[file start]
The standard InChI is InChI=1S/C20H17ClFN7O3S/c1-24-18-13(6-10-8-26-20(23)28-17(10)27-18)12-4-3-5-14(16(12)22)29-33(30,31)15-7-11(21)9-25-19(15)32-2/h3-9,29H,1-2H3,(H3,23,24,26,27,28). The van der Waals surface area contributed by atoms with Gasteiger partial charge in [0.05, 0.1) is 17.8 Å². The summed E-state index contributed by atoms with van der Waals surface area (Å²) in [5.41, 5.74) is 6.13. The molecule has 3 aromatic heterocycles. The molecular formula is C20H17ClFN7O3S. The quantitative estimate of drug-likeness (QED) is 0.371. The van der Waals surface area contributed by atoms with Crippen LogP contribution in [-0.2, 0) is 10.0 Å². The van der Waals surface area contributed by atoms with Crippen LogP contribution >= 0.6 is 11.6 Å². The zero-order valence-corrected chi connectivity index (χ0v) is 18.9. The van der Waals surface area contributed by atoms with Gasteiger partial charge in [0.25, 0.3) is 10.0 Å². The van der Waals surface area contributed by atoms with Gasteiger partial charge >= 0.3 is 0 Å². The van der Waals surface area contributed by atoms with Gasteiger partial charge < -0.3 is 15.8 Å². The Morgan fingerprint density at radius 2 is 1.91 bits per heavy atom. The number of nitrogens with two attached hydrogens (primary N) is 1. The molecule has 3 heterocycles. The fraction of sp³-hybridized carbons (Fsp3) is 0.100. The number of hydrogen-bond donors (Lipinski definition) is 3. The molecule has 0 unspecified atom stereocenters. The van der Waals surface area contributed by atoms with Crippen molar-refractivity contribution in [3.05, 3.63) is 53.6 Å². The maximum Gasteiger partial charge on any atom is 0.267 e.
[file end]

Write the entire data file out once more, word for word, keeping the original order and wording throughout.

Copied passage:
The standard InChI is InChI=1S/C20H17ClFN7O3S/c1-24-18-13(6-10-8-26-20(23)28-17(10)27-18)12-4-3-5-14(16(12)22)29-33(30,31)15-7-11(21)9-25-19(15)32-2/h3-9,29H,1-2H3,(H3,23,24,26,27,28). The van der Waals surface area contributed by atoms with Gasteiger partial charge in [0.05, 0.1) is 17.8 Å². The summed E-state index contributed by atoms with van der Waals surface area (Å²) in [5.41, 5.74) is 6.13. The molecule has 3 aromatic heterocycles. The molecular formula is C20H17ClFN7O3S. The quantitative estimate of drug-likeness (QED) is 0.371. The van der Waals surface area contributed by atoms with Crippen LogP contribution in [-0.2, 0) is 10.0 Å². The van der Waals surface area contributed by atoms with Crippen LogP contribution >= 0.6 is 11.6 Å². The zero-order valence-corrected chi connectivity index (χ0v) is 18.9. The van der Waals surface area contributed by atoms with Gasteiger partial charge in [0.25, 0.3) is 10.0 Å². The van der Waals surface area contributed by atoms with Gasteiger partial charge >= 0.3 is 0 Å². The van der Waals surface area contributed by atoms with Gasteiger partial charge < -0.3 is 15.8 Å². The Morgan fingerprint density at radius 2 is 1.91 bits per heavy atom. The number of nitrogens with two attached hydrogens (primary N) is 1. The molecule has 3 heterocycles. The fraction of sp³-hybridized carbons (Fsp3) is 0.100. The number of hydrogen-bond donors (Lipinski definition) is 3. The molecule has 0 unspecified atom stereocenters. The van der Waals surface area contributed by atoms with Crippen molar-refractivity contribution in [3.05, 3.63) is 53.6 Å². The maximum Gasteiger partial charge on any atom is 0.267 e.